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Dale’s Diary: Councillors must face performance reviews, and questions about Mr Tredinnick

Dale’s Diary: Councillors must face performance reviews, and questions about Mr Tredinnick

🕔09.Apr 2015

Four weeks today the people of Birmingham will elect a new batch of city councillors.

That is, those that can be bothered to register and to vote on the day.

What will the turnout be? With the benefit of the General Election on the same day, perhaps on a city-wide basis more than 60 per cent will participate, which is clearly a good thing.

Most of the 40 people elected will be ‘sitting councillors’ who have represented their ward for four years, or in some cases a great many years, who are seeking re-election.

No doubt they will knock on doors and attempt to persuade the people that they have done a fantastic job for the local community. But have they really? How do those who are not involved in the day to day minutia of politics, which is most people, know what a councillor has been up to?

The city council and the political parties do not operate any kind of public appraisal process. There is no benchmarking of councillor achievements and no method to identify the hard workers and the not so hard workers.

In reality, most voters will simply choose to back a candidate on party lines and not concern themselves over whether their councillor has performed well or not so well.

Birmingham city council is very hot on appraising the performance of its staff, and annual Personal Development Reviews are important in determining whether targets are being met. No such reviews are in place for councillors.

Why not try, in an idle moment, logging on to the council website and attempt to find out what you councillor has been up to. How many of the meetings they are supposed to attend have they actually attended? It would also be useful to know about a success rate in dealing with constituents’ problems. After all, every councillor is paid just over £16,000 as a basic allowance.

None of this information is available. It might, theoretically, be possible to trawl through the minutes of committee meetings to discover who failed to attend, assuming their ‘apologies’ were sent, but the time it would take to do this would leave most of us thinking of better ways to spend half a day.

When the size of Birmingham city council is reduced, probably from 120 to 100 councillors, as a result of the Kerslake Review, it will be important to make sure that the leaner council membership gets better training and support services. And just as the performance of local government officers is assessed, the performance of councillors should be assessed and reported back to their employers – the people of Birmingham.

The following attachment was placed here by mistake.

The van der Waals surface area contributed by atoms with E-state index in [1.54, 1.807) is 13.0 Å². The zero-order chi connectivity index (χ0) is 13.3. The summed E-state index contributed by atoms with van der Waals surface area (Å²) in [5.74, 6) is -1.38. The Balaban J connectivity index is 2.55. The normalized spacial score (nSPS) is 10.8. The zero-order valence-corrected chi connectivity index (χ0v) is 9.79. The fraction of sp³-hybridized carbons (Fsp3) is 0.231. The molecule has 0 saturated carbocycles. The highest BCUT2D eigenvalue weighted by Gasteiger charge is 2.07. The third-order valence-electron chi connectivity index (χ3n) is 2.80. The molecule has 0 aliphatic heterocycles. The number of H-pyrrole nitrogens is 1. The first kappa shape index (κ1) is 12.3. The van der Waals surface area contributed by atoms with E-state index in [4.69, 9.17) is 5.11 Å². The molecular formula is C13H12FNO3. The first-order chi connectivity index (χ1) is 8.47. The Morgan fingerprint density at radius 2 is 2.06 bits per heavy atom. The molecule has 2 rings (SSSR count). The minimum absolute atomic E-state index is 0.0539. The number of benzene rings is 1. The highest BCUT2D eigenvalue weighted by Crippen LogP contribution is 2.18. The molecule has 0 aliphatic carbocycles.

Naturally, my suggestion that councillors be subjected to assessment has gone down like a lead balloon. Labour councillor John O’Shea took to Twitter to declare, somewhat pompously, that it is “up to the voters to decide” if councillors are effective and “if they choose to elect a useless or effective councillor, that’s their right”.

Tony Smith, the council’s policy executive, commented that electors are the “ultimate judge of performance”.

The fact is, though, that most voters divide on party lines and haven’t a clue about the performance or work rate of their local councillor. Most people certainly could not name their local councillor.

A brief break down of councillor performance would surely assist ‘the people’ in deciding where to place a cross the next time they visit a polling booth.

Chamberlain Files does not normally concern itself with political shenanigans in the East Midlands, but we make an exception in the case of the Tory MP for Bosworth, David Tredinnick.

The word is that Old Etonian Tredinnick, who was suspended in 1995 without pay from the House of Commons for 20 days for being prepared to take payments for asking parliamentary questions from a Sunday Times journalist posing as a businessman, may be in trouble at the General Election.

He’s represented the Bosworth constituency, effectively the Leicestershire town of Hinckley and surrounding countryside, since 1987 with majorities of between 1,000 and 5,000 votes. On paper this time, Tredinnick could benefit from a likely collapse in support for his main challengers, the Liberal Democrats. However, he is facing UKIP and also an unexpectedly bold campaign from Labour.

I’m hearing that the BBC has declared Bosworth the second most interesting constituency in the East Midlands after Loughborough where Tory Education Secretary Nicky Morgan is fighting for her life.

Tredinnick’s Labour opponent is Chris Kealey, a local lad who is making much of having attended local state schools and is fighting on purely local issues.

Kealey’s back story is interesting. A former Foreign Office diplomat appointed MBE for his work in Afghanisatan, Kealey also enjoyed a stint with Prince William, the Duchess of Cambridge and Prince Harry, liaising with their charities.

The uncertainty in Bosworth centres on where the Lib Dem votes go on May 7.

At the 2010 General Election Lib Dem candidate Michael Mullaney managed to secure 33 per cent of votes cast against 42.6 per cent for Mr Tredinnick and a disastrous 16 per cent for Labour. Back in 2001, though, the Labour candidate took 39.4 per cent of votes against 44.4 per cent for Tredinnick.

It could be interesting on May 7. Mr Tredinnick, whose faith in astrology is well documented, will no doubt have seen it coming.

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